It is a substantive formed from the Anglo-Saxon helan or behelian , "to hide".
This verb has the same primitive as the Latin occulere and celare and the Greek kalyptein .
But, as the limbo of the Fathers ended at the time of Christ's Ascension, hades ( Vulgate infernus ) in the New Testament always designates the hell of the damned.
Since Christ's Ascension the just no longer go down to the lower world, but they dwell in heaven ( 2 Corinthians 5:1 ).
But the damned are utterly estranged from God ; hence their abode is said to be as remote as possible from his dwelling, far from heaven above and its light, and consequently hidden away in the dark abysses of the earth. Augustine says: "It is my opinion that the nature of hell-fire and the location of hell are known to no man unless the Holy Ghost made it known to him by a special revelation ", (De Civ. As to the fate of those who die free from personal mortal sin, but in original sin, see LIMBO ( limbus parvulorum ). 693): "the souls of those who depart in mortal sin, or only in original sin, go down immediately into hell, to be visited, however, with unequal punishments" ( poenis disparibus ).
As to its locality all kinds of conjectures have been made; it has been suggested that hell is situated on some far island of the sea, or at the two poles of the earth; Swinden, an Englishman of the eighteenth century, fancied it was in the sun; some assigned it to the moon, others to Mars; others placed it beyond the confines of the universe [ Wiest, "Instit. The Bible seems to indicate that hell is within the earth, for it describes hell as an abyss to which the wicked descend.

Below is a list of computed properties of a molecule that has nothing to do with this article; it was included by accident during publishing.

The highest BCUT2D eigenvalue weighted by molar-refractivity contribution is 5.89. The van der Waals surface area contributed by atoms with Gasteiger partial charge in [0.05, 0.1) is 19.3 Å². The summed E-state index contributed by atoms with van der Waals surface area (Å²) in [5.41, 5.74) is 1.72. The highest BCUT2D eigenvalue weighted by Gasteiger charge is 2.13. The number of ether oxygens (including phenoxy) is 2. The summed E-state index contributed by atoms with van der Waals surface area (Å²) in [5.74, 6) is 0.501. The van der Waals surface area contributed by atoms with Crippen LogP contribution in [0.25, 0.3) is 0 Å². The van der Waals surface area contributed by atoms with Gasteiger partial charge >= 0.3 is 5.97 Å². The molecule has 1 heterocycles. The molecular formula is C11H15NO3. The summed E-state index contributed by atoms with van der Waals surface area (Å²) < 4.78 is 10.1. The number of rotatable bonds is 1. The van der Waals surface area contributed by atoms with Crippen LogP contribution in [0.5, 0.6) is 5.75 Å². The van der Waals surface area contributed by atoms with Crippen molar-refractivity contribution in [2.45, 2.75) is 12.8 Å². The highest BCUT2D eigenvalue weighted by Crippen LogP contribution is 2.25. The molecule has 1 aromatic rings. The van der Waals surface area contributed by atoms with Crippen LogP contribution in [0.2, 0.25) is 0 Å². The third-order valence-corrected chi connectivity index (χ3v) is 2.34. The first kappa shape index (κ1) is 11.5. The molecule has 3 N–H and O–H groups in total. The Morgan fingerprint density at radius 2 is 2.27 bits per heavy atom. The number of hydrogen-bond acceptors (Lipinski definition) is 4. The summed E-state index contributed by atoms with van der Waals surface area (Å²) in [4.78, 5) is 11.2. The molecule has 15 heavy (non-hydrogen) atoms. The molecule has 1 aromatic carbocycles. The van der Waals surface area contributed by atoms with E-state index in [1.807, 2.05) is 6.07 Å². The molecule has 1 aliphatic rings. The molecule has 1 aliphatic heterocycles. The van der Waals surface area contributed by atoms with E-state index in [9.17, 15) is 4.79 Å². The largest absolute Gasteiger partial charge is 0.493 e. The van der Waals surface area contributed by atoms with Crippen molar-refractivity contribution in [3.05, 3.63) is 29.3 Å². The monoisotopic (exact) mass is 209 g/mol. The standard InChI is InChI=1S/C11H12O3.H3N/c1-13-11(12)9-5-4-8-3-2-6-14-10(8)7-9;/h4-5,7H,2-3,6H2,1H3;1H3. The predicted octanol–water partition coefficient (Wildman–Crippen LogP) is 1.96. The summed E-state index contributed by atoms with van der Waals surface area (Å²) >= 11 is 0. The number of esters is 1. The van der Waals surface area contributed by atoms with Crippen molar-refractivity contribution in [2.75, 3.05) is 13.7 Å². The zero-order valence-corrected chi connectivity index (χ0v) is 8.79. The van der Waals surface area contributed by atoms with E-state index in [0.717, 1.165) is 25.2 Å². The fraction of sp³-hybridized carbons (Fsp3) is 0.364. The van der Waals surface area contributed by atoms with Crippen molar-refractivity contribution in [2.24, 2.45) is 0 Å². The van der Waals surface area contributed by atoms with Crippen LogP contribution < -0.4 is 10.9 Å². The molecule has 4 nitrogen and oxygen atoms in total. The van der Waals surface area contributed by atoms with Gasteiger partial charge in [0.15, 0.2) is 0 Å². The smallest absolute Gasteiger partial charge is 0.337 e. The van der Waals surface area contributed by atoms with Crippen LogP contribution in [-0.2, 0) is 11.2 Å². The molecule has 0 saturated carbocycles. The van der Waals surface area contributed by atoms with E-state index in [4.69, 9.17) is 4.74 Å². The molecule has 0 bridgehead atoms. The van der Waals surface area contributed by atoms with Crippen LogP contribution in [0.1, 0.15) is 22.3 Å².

But the punishment of evil is the natural counterpart of the reward of virtue.
Hence, there will also be punishment for sin in the next life.
The existence of hell is proved first of all from the Bible . Moreover, if all men were fully convinced that the sinner need fear no kind of punishment after death, moral and social order would be seriously menaced. Again, if there were no retribution beyond that which takes place before our eyes here on earth, we should have to consider God extremely indifferent to good and evil, and we could in no way account for His justice and holiness.
Wherever Christ and the Apostles speak of hell they presuppose the knowledge of its existence ( Matthew ; ; ; ; , 46 ; 2 Thessalonians 1:8 ; Revelation 21:8 , etc.). Nor can it be said: the wicked will be punished, but not by any positive infliction: for either death will be the end of their existence, or, forfeiting the rich reward of the good, they will enjoy some lesser degree of happiness.
Hinnom seems to be the name of a person not otherwise known.